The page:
We’re all going through it. Everyone is on edge and stressing out. However, I have some tips to help you with stress management.
First thing first, you’re not alone. Like I said, we’re all feeling it. So as you feel all the feelings, keep in mind that you’re not crazy. It’s not just you. You’re normal, and it’s all of us.
Next, I invite you to reframe how you deal with stress. Think beyond stress management.
See, stuff happens. You can’t control others or external forces. In essence, you can’t really manage stressors, but you can manage your reaction to them.
The following tips take you beyond stress management. I want you to get to a point where you can master it, by mastering how you respond to it. Let’s get started.
Get Mental Health Help
Let’s be frank. It’s not that easy is it?
Unless you have employer-provided health insurance, acquiring mental health assistance isn’t so easy because it isn’t so affordable. I have pretty good employer-subsidized insurance, but even I am paying $75 per visit out of pocket.
If you have no insurance, the cost for hiring a mental health professional can be $150-$300 per visit. It’s like mental health therapy is a luxury, not a necessity.
I implore you to investigate your options. If you have health insurance, please use your benefits and begin the journey of finding a therapist.
It took me two weeks to find mine. Those were a frustrating couple of weeks, but in the end, all the effort was worth it. My therapy has done wonders for my mental health and me. I have grown and healed so much.
If you don’t have health insurance, research these possiblities:
- Local mental health professionals who charge on a sliding scale
- Local universities and colleges that offer low-cost services so students can acquire hours to apply toward their degree
- Call the National Alliance on Mental Illness hotline at 1-800-950-6264.
- Try Talkspace. Sessions normally cost $150.
It sounds stupid, right? I swear it works.
The moment you find your jaw tensing, heart racing, head turning hot, stop and…
- Take a deep breath through your nose.
- Hold it for a moment.
- Exhale slowly through your mouth.
Repeat that sequence, but this time count to three, four, or five as you inhale. When you hold it, count again, slowly. As you exhale, also count slowly.
Continue to repeat this and notice how you calm down. Additionally, pay attention to your posture, too. Sit or stand straight but not rigid. Relax your shoulders.
While you calm yourself, consider visualizing images or scenarios that make you happy, such as someone you love, puppies, clouds, etc. You could also imagine the situation that caused you stress suddenly changing and going the way you want it to. Write the narrative you desire in your head.
Learning to control your breath not only assists with stress management, it’s a great gateway to meditation. If you haven’t tried meditation yet, now is the time.
Are you new to meditation? I recommend finding help from experts before you begin.
You could start with a book or a YouTube video. There are also probably meditation classes conducted in your area. Check with your local yoga studios, crystal shops, and salt rooms.
My meditation practice includes books, guided meditation from experts that I know about, and solo practice with a YouTube video of crystal sound bowls playing in the background.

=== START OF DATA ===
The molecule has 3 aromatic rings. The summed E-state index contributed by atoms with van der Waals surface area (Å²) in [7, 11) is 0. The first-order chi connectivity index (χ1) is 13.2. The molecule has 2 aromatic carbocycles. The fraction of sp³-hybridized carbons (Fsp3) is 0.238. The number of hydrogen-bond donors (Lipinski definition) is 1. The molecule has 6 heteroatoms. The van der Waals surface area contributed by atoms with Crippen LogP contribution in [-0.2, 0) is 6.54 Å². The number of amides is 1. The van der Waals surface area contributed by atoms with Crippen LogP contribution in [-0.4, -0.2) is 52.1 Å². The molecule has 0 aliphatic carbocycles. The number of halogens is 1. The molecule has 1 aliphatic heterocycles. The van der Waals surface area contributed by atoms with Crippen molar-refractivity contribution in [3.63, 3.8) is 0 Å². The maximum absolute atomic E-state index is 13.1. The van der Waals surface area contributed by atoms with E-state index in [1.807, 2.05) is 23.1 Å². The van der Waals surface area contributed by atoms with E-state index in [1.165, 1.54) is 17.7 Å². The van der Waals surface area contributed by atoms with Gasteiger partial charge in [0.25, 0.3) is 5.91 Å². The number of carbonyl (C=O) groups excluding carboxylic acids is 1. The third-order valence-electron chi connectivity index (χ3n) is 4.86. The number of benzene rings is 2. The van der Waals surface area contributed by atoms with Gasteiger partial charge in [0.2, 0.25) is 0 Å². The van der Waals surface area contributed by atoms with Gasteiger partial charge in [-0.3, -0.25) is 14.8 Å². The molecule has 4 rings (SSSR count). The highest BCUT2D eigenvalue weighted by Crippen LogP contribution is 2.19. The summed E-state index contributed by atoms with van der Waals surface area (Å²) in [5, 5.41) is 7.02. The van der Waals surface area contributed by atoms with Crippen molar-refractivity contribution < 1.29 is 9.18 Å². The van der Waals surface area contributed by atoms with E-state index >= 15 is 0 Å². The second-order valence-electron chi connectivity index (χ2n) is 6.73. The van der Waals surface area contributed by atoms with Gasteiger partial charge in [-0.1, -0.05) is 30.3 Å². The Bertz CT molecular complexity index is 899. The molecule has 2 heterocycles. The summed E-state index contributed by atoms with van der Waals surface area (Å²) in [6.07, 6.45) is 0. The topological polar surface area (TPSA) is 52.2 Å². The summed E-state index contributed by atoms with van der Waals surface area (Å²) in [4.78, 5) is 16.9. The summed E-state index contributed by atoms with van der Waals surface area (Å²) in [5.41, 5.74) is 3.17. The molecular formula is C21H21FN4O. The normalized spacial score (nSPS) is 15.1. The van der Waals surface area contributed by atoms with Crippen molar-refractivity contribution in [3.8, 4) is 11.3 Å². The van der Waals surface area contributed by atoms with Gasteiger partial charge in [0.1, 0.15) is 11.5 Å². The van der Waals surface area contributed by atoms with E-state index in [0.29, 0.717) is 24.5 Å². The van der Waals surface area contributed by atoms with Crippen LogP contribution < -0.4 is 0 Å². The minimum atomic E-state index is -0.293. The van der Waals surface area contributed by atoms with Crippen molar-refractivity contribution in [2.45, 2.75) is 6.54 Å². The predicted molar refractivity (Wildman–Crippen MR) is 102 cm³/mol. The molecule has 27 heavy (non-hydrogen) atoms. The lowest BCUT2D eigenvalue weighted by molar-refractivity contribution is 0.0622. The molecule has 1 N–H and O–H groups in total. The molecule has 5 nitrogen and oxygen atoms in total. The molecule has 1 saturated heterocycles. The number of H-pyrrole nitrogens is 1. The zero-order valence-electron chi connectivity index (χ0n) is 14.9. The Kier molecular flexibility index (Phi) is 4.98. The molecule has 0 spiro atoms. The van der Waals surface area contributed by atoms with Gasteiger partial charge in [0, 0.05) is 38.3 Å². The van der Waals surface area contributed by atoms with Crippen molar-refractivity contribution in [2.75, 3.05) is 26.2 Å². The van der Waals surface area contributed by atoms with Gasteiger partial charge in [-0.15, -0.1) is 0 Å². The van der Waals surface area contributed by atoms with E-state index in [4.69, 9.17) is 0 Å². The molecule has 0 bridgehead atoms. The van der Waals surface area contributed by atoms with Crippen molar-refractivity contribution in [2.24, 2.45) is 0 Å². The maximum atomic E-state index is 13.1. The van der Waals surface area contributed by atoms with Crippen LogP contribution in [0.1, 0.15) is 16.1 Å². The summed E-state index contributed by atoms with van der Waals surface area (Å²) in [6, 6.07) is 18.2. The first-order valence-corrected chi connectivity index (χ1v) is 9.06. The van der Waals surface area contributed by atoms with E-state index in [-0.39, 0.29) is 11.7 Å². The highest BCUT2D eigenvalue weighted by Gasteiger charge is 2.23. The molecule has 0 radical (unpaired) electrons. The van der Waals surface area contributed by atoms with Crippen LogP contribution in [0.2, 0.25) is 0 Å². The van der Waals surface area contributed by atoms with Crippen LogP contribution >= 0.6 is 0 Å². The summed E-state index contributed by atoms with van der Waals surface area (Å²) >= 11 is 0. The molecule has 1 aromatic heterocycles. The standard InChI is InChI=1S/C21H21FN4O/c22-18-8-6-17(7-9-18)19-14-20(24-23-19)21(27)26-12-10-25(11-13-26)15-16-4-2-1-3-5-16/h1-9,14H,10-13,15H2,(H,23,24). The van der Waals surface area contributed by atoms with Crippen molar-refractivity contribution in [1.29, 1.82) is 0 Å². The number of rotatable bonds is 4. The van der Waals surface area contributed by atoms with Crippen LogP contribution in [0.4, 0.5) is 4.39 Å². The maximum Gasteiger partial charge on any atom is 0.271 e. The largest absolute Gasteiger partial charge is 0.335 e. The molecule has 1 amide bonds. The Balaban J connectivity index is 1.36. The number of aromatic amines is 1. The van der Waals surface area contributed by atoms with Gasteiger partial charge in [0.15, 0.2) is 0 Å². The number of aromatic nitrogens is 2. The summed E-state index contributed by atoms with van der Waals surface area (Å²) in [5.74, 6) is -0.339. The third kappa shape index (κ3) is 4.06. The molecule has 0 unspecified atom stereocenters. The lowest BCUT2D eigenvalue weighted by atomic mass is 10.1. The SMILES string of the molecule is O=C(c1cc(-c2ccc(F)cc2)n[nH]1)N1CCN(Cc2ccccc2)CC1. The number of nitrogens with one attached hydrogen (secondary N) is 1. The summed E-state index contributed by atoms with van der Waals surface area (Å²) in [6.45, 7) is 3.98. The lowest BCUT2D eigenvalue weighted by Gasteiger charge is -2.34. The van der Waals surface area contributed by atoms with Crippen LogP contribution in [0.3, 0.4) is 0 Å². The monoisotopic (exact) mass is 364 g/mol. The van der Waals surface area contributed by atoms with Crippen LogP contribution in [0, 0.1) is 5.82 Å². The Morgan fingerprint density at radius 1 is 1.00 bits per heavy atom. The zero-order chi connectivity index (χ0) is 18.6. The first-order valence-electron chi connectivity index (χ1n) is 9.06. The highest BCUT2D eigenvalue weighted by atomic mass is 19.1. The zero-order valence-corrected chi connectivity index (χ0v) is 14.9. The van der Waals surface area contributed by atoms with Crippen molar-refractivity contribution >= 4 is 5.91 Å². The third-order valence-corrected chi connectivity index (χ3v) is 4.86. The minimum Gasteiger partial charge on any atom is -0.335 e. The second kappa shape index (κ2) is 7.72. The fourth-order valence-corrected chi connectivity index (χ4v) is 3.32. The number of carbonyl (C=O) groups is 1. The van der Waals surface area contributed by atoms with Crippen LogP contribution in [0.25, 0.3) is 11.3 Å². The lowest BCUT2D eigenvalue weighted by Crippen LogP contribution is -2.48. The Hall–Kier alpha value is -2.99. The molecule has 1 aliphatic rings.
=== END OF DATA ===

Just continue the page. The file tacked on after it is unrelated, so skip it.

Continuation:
Regular meditation leads to improved sleep. True story.
Cut Back on the Booze (and Drugs)
It’s been almost a year that I’ve been mostly sober or sober curious. I think I’ve had about five drinks this year so far—spread out, not all at once.
Because alcohol and pot are depressants, cutting them out of my lifestyle has made it SO much easier for me to manage, mitigate, and master my responses to stress. Why? Because without those elements in my system, my brain is better able to produce the happy hormones.
When you’re stressed, it seems like drinking a bottle of wine is the answer. I get it. I used to think that way, too.
In the end, however, booze and drugs do more harm than good when it comes to adequate stress management because they inhibit your body’s ability to naturally produce the hormones that help you keep calm and at peace.
Take a Break
Interpret that direction in any way you like.
- Step away from the computer.
- Turn off your ringer.
- Mute your text messages.
- Delete the social media apps from your phone.
- Go on vacation.
These are all forms of taking break. Discover yours and implement it.
This is the essential action of it all, isn’t it? The goal is to relax. The above tips will help you achieve that.
Be mindful and aware. Are your shoulders tense? Relax. Are you grinding your teeth? Relax. Nails digging into your hands? Relax.
Breathe. Take a break. Meditate. Talk to a mental health professional. Relax. You can do it. We all can.
- Drink a glass of water. In fact, during times of stress, increase your daily intake of water completely.
- Get more rest than you normally do. Take naps. Get plenty of sleep at night.
- Laugh. Watch a funny movie, comedy special, or visit with a friend and keep the conversation comical.
- Soak in a tub.
- Increase your orgasms. I’m dead serious.
- Get a massage.
- No matter how frustrated you are, never skip your workouts. In fact, either increase them or add a new type of workout, such as yoga or dance.
Wait! One More Thing…
Stress is detrimental to your health. If you already have high cholesterol, which has an adverse effect on your heart, guess what. Stress adds to that effect on your heart.
From high blood pressure to headaches, diabetes to dementia, stress makes your existing health problems worse. That’s just another reason to master how you respond to stress.